By Christoph Seidler
Bertrand Piccard has been working on a solar-powered plane for almost a decade and hopes to fly it around the world in 2013. He spoke to SPIEGEL ONLINE about ending the world's addiction to fossil fuels, the aviation industry's need to change and how he plans to stay awake during the round-the-world flight.
SPIEGEL ONLINE: You have been working on a solar-powered airplane for almost 10 years. But not a single tourist or business traveler will ever fly in your plane. What's the point of the project?
Bertrand Piccard: To be frank, the airplane is not the most important thing to me. It is a means to an end. The message is the important thing -- that's what I've been working on for over the last 10 years. It is only because of this project that people listen to me when I speak about the things that matter to me. I want to make clear that we have the technology today to end our dependence on fossil fuels.
SPIEGEL ONLINE: Which is why your plane relies on solar power.
Piccard: Yes, and we did not have to develop new solar cells or batteries. Basically, we utilize technologies that you can use in your house, your car or wherever. Of course it is difficult to build a solar-powered plane that flies day and night. You have to optimize some things.
SPIEGEL ONLINE: But there will be no technological spin-offs from the project?
Piccard: Everything is already there. Spin-offs are not important to me. I want to make sure that the people out there follow our adventure and understand that they can save energy and that they can use alternative power sources -- just like we do.
SPIEGEL ONLINE: To spread this message, you have become something of an itinerant preacher around the globe.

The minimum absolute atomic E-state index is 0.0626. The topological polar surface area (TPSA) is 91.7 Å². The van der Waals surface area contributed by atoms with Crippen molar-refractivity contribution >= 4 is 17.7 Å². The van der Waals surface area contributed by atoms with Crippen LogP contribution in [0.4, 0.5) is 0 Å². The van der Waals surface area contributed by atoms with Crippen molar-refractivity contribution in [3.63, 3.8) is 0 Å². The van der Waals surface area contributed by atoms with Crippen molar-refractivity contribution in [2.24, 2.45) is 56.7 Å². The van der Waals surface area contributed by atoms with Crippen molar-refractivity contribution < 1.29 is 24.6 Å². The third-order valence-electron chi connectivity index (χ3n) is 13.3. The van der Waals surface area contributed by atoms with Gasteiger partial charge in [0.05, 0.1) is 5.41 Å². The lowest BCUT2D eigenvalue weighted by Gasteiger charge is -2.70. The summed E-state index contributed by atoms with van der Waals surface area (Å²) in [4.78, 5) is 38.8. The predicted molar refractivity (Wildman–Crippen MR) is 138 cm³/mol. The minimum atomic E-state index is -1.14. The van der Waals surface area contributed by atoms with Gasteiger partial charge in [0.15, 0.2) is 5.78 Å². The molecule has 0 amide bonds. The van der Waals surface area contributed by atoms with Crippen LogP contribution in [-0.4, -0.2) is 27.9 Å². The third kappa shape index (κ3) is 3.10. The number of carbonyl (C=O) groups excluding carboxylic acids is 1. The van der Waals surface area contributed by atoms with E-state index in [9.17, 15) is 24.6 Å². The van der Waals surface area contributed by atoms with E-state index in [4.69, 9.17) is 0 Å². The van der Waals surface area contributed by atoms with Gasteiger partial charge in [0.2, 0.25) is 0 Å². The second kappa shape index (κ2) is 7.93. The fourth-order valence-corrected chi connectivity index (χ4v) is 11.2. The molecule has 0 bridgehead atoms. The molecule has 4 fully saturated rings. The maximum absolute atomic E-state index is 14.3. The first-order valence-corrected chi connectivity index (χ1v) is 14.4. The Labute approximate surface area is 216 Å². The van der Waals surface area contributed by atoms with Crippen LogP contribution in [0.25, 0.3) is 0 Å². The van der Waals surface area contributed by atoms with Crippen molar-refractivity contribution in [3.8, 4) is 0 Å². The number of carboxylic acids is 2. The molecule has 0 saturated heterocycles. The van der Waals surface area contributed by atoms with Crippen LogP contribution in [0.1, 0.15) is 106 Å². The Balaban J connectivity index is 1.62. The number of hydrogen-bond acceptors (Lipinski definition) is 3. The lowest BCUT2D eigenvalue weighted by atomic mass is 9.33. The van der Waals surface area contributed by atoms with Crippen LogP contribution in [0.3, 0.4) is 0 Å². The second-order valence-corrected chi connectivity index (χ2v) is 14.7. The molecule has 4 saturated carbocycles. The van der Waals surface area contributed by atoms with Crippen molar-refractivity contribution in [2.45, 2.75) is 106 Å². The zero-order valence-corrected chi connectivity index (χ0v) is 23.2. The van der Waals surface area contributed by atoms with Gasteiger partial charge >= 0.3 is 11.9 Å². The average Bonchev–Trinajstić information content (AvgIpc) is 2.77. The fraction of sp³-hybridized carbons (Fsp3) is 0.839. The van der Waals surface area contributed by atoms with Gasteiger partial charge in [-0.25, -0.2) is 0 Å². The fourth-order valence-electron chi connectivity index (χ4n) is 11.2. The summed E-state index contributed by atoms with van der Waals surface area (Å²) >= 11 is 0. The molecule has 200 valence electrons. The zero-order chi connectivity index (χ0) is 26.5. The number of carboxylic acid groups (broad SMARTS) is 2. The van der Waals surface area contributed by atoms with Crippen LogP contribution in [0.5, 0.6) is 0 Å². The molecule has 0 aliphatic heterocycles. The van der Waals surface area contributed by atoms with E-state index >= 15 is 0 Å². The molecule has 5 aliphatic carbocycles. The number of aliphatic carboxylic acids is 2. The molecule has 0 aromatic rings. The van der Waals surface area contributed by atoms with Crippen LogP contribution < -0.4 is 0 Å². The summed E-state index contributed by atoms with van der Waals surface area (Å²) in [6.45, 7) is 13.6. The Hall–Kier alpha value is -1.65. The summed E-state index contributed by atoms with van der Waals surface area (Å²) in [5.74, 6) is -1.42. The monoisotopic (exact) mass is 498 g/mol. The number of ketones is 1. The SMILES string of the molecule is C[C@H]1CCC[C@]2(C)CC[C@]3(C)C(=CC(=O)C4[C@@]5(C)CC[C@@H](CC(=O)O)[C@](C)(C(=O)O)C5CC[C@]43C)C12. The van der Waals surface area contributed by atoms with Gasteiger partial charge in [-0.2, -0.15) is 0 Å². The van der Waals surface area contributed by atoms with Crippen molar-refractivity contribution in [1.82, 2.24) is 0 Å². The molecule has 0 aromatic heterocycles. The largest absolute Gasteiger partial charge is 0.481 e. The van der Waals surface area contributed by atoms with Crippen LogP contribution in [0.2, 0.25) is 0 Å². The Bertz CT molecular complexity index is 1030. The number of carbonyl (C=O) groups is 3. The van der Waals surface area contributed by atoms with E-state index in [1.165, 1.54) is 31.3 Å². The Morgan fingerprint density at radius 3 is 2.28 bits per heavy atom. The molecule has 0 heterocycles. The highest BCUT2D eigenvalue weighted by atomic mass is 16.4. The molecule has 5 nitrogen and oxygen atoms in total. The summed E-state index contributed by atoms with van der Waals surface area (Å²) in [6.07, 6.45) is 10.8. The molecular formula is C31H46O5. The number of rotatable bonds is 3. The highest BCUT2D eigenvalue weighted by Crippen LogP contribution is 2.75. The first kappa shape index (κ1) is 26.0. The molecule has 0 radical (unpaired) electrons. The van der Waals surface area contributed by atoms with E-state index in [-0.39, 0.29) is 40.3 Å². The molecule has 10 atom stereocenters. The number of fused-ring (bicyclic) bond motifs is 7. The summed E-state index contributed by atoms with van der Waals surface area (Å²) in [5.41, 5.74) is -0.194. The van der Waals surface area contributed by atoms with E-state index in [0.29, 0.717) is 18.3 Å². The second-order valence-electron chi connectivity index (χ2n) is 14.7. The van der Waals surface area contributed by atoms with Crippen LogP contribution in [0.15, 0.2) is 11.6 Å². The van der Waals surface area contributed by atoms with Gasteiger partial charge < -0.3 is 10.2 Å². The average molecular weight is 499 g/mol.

Piccard: I can reach millions of people a year through interviews and presentations. I would also like to exert an influence on political decisions. For example, I would love to speak to the delegates of the next United Nations climate conference in Mexico.
SPIEGEL ONLINE: What would you tell them if you got the opportunity?
Piccard: That the current debate is missing the point. We should not speak only about the costs of adapting to climate change. Our problem is not climate change but our dependence on fossil fuels. If you reframe it like this, you understand that there are lots of solutions to the problem. And these opportunities are profitable. It is not a question of costs anymore, but of profits.
SPIEGEL ONLINE: After the failure of the Copenhagen climate summit, it seems that a lot of the momentum for saving the climate has dissipated -- even if you present it as a job-creation machine.
Piccard: Nobody these days would find it acceptable to simply empty their trash can in the forest. But at the same time you are allowed to emit as much CO2 into the atmosphere as you want. Is this normal? Countries have to agree on ambitious rules to protect the climate. We need strict limits on energy consumption and CO2 emissions. But we should not tell industry how to reach these goals. They will find the best methods.
SPIEGEL ONLINE: A lot of managers don't share your desire for strict rules on energy consumption and climate protection.